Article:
Research Interests

I investigate the following research areas from an evolutionary psychological perspective:
    
Mate Retention

My primary area of research examines the topic of Mate Retention: the strategies that men and women use to retain a long-term mate. I investigate this topic from an evolutionary psychological perspective, by studying the inputs (e.g., perceived mate value of self and partner; Sela, Mogilski, Shackelford, Zeigler-Hill, & Fink, in press), outputs (e.g., mate retention behaviors; Sela, Shackelford, Pham, & Euler, 2015), and individual differences (e.g., personality; Sela, Shackelford, Pham & Zeigler-Hill, 2015) relevant to a hypothesized information processing system for retaining a long-term mate.

Sexual Behavior

I also investigate sexual behaviors in long-term relationships such as female orgasm (Sela, Weekes-Shackelford, Shackelford, & Pham, 2015) and oral sex (Pham, Sela, & Shackelford, 2013; Pham, Sela, Shackelford, & Welling, 2013) within a sperm-competition framework.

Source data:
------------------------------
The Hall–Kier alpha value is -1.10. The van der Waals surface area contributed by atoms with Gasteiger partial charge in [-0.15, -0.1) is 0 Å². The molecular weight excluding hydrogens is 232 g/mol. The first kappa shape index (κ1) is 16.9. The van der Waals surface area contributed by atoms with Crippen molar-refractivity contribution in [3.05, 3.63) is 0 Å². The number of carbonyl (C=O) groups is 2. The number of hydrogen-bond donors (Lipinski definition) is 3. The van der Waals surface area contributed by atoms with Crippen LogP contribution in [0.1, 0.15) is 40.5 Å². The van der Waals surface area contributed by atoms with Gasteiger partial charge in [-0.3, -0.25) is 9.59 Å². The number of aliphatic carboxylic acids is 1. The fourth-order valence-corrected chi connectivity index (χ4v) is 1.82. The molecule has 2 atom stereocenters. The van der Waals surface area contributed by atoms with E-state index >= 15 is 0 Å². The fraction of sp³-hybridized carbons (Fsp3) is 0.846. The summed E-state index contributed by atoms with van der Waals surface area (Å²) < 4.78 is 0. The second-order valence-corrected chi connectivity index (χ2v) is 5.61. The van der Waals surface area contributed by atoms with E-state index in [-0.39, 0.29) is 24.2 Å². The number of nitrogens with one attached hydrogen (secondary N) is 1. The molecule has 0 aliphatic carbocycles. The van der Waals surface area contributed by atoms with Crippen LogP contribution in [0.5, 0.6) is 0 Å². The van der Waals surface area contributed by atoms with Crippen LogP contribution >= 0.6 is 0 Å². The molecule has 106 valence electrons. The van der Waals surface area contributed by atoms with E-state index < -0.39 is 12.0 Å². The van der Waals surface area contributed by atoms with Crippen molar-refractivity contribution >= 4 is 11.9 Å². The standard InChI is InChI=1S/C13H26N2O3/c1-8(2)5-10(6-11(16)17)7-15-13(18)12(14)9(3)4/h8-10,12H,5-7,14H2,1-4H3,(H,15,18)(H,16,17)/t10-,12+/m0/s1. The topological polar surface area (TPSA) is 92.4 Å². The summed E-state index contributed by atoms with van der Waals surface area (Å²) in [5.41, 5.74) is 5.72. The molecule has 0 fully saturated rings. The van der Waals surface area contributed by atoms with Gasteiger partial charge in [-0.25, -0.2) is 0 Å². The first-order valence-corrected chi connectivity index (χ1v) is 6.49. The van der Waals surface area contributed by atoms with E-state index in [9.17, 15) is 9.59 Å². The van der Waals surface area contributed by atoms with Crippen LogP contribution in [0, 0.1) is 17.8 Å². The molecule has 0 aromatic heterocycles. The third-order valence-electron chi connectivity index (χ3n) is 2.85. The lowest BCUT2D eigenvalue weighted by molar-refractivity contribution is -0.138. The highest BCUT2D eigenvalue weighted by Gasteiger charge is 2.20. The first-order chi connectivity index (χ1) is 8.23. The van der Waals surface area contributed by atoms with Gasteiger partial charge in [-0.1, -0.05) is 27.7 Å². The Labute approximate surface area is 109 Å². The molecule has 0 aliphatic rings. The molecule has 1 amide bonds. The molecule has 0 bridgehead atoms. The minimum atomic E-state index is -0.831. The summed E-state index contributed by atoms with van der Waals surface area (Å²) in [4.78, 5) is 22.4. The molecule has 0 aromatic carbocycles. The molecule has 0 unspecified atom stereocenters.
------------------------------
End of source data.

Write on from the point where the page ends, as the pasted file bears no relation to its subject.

Religiosity & Violence

My secondary area of research examines the topic of Religiosity. Specifically, I am interested in the influence of childhood religious experiences on adult outcomes, and to this end my colleagues and I have developed two inventories: childhood religious experiences with primary care givers (Tratner, Sela, Lopes, Ehrke, Weekes-Shackelford, & Shackelford, in press), and childhood religious experiences with peers (Tratner, Sela, Ehrke, Lopes, & Weekes-Shackelford, under review). 

I am also interested in the application of sexual selection theory to religiosity to better understand religious beliefs and behaviors, such as religiously motivated violence (Sela, Liddle, & Shackelford, 2015).